The letter stands out, according to Republican congressional investigators and Trump's former impeachment defense lawyers, because it was sent just six months before Joe Biden began his pressure campaign to oust Shokin in December 2015 and appears to conflict with testimony given to Congress.
They also told Just the News they have no record the memo was produced to Trump's impeachment defense team or to a Senate investigation that concluded the Bidens' business dealings in Ukraine created a conflict of interest that undercut U.S. anti-corruption efforts.
"We did not receive this. We should have received it. President Trump's defense attorneys also should have received it," Sen. Ron Johnson, R-Wis., who led a detailed investigation in 2020 into Hunter and Joe Biden's business affairs, told the Just the News television show on Real America's Voice on Monday night.
"This just underscores how congressional oversight has really diminished over the years mainly because we don't have enforcement powers," he added. "Administration officials realize this bureaucrats realize this so they just thumbed their nose at congressional investigators that they run off the clock."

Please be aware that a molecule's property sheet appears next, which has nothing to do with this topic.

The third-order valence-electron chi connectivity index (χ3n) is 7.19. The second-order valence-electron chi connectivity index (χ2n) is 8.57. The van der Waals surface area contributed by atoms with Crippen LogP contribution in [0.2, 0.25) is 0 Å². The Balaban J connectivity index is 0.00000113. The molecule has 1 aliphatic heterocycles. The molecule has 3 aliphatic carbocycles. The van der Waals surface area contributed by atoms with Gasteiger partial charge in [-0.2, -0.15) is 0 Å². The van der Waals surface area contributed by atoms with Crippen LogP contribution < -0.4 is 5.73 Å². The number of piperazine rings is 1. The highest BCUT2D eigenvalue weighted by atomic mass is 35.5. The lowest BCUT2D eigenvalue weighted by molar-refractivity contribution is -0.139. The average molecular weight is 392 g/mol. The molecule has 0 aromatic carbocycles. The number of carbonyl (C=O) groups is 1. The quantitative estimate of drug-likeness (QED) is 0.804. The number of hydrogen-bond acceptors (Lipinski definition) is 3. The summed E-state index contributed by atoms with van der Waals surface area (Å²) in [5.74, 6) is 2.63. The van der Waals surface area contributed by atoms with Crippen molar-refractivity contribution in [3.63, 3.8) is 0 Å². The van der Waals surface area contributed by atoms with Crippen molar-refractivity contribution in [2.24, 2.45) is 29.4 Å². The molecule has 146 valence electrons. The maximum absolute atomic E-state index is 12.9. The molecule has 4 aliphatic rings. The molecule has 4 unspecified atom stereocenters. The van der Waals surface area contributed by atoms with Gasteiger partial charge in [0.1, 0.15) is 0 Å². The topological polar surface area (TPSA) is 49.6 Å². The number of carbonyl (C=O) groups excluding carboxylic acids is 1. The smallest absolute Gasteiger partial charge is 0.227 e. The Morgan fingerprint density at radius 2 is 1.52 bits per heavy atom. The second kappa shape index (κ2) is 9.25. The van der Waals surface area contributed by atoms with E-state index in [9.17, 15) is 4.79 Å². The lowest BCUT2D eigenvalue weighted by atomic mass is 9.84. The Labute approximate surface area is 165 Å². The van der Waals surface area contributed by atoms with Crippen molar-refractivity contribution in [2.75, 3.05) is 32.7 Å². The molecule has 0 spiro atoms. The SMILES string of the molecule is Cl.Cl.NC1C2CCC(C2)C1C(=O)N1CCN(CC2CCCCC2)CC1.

Nuland's memo was sent about six months before The New York Times in December 2015 reported that Hunter Biden's role as a board member and consultant to Burisma Holdings "undermined" U.S. anti-corruption efforts in Ukraine because Shokin's office had an ongoing corruption investigation into that Ukraine gas company.
The story broke just before Vice President Biden visited Ukraine as President Barack Obama's handpicked designee to oversee U.S.-Ukraine policy, and it caused consternation both for the Biden family and State Department officials, according to emails obtained by Just the News last year.
Aides to both Hunter Biden and the State Department each prepared talking points to counter the Times article.
That same month, according to U.S. and Ukraine officials, Joe Biden began a pressure campaign to remove Shokin as chief prosecutor.
The then-vice president eventually succeeded in getting Shokin fired in March 2016 after the then-vice president personally threatened Ukraine's then-president Petro Poroshenko he would withhold $1 billion in U.S. loan guarantees if the prosecutor wasn't removed.